Plasma biomarker discovery for early chronic kidney disease diagnosis based on chemometric approaches using LC-QTOF targeted metabolomics data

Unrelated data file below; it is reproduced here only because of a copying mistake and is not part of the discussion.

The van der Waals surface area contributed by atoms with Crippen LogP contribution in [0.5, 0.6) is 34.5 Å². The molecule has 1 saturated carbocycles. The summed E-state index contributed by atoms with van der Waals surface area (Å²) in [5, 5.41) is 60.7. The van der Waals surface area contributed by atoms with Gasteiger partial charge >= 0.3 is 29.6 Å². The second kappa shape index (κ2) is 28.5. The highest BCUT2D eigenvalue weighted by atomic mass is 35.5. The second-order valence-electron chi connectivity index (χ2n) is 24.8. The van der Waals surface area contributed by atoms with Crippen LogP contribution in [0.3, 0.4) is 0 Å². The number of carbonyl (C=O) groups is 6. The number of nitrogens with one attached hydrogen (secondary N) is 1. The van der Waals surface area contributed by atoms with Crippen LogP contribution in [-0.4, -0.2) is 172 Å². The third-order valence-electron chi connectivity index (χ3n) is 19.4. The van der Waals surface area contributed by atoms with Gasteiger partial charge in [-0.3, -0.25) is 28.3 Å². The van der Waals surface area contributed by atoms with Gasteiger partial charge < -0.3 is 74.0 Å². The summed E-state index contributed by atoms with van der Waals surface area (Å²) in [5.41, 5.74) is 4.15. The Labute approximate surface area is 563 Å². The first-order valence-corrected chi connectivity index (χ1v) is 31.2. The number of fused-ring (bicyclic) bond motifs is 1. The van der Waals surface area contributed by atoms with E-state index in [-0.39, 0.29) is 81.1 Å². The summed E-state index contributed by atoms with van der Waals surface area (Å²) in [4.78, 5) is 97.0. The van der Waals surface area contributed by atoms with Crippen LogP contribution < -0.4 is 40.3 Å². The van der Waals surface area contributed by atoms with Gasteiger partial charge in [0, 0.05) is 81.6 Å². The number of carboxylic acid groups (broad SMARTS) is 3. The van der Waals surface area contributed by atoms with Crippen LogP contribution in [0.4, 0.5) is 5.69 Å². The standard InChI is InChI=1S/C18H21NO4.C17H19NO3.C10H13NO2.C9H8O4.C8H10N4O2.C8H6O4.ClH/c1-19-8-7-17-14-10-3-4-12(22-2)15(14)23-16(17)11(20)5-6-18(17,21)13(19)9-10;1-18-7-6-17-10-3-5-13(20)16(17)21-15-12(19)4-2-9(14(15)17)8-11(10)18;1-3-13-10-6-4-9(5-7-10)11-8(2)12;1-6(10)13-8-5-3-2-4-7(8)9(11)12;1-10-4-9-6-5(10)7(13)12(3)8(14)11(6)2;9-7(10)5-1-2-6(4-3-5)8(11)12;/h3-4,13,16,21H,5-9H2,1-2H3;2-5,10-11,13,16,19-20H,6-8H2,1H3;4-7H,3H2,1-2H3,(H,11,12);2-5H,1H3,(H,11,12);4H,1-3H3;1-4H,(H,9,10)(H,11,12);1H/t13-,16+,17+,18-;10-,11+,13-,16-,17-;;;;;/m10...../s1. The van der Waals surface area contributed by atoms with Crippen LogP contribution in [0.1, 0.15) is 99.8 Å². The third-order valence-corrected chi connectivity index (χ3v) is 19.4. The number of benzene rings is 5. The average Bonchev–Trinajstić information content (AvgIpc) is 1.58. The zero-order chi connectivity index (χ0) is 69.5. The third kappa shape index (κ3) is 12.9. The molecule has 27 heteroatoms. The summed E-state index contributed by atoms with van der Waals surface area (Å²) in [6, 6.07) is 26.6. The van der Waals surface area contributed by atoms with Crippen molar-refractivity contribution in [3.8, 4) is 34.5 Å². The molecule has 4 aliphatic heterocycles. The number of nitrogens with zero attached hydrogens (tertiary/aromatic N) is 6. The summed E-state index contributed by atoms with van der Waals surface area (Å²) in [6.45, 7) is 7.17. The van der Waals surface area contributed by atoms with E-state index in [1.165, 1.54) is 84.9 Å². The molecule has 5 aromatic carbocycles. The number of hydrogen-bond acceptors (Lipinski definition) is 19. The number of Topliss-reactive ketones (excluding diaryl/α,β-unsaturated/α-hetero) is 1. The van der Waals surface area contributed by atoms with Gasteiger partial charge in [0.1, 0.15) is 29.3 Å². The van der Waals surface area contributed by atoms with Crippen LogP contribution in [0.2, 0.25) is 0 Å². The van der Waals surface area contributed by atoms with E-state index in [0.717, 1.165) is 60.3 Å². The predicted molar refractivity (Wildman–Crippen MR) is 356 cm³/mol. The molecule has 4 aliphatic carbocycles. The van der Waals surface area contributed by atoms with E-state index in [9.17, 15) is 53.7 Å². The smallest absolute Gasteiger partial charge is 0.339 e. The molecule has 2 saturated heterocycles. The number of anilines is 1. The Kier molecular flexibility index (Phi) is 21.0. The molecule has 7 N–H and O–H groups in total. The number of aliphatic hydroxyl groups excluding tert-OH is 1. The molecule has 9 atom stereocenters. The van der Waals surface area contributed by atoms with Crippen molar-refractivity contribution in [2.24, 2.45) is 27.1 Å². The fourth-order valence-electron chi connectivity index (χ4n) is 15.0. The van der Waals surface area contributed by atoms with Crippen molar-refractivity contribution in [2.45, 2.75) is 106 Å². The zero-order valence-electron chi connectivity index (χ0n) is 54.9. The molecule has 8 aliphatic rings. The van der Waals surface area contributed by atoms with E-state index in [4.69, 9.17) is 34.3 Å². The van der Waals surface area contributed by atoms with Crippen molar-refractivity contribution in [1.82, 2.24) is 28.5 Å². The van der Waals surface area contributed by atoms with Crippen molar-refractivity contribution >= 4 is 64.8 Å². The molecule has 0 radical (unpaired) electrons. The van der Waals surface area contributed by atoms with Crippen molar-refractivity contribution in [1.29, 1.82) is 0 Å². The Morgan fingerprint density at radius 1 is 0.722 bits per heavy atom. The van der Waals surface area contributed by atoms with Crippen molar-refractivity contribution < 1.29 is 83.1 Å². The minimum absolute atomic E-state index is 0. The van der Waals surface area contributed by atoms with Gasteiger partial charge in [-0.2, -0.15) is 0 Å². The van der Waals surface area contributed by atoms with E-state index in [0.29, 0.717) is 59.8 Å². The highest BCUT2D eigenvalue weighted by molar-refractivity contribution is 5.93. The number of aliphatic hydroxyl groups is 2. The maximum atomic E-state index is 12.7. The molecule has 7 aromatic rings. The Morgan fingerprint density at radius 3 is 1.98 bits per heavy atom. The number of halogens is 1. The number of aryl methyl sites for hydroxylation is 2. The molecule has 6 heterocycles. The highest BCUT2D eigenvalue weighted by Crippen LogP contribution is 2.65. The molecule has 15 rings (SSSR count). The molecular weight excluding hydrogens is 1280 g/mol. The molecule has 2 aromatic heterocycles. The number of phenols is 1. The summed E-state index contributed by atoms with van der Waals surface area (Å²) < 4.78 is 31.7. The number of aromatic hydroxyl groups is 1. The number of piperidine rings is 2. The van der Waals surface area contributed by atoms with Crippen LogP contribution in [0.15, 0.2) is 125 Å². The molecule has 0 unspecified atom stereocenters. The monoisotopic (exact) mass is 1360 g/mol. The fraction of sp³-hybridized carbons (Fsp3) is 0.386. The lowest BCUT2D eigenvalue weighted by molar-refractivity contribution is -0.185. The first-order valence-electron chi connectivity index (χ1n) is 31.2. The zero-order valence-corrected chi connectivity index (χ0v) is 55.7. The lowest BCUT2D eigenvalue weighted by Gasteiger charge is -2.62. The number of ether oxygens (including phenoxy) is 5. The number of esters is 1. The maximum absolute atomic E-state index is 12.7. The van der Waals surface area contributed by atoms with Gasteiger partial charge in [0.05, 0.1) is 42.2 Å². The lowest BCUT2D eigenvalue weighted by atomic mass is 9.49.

Chronic kidney disease (CKD) is a progressive pathological condition in which renal function deteriorates in time. The first diagnosis of CKD is often carried out in general care attention by general practitioners by means of serum creatinine (CNN) levels. However, it lacks sensitivity and thus, there is a need for new robust biomarkers to allow the detection of kidney damage particularly in early stages. Multivariate data analysis of plasma concentrations obtained from LC-QTOF targeted metabolomics method may reveal metabolites suspicious of being either up-regulated or down-regulated from urea cycle, arginine methylation and arginine-creatine metabolic pathways in CKD pediatrics and controls. The results show that citrulline (CIT), symmetric dimethylarginine (SDMA) and S-adenosylmethionine (SAM) are interesting biomarkers to support diagnosis by CNN: early CKD samples and controls were classified with an increase in classification accuracy of 18% when using these 4 metabolites compared to CNN alone. These metabolites together allow classification of the samples into a definite stage of the disease with an accuracy of 74%, being the 90% of the misclassifications one level above or below the CKD stage set by the nephrologists. Finally, sex-related, age-related and treatment-related effects were studied, to evaluate whether changes in metabolite concentration could be attributable to these factors, and to correct them in case a new equation is developed with these potential biomarkers for the diagnosis and monitoring of pediatric CKD.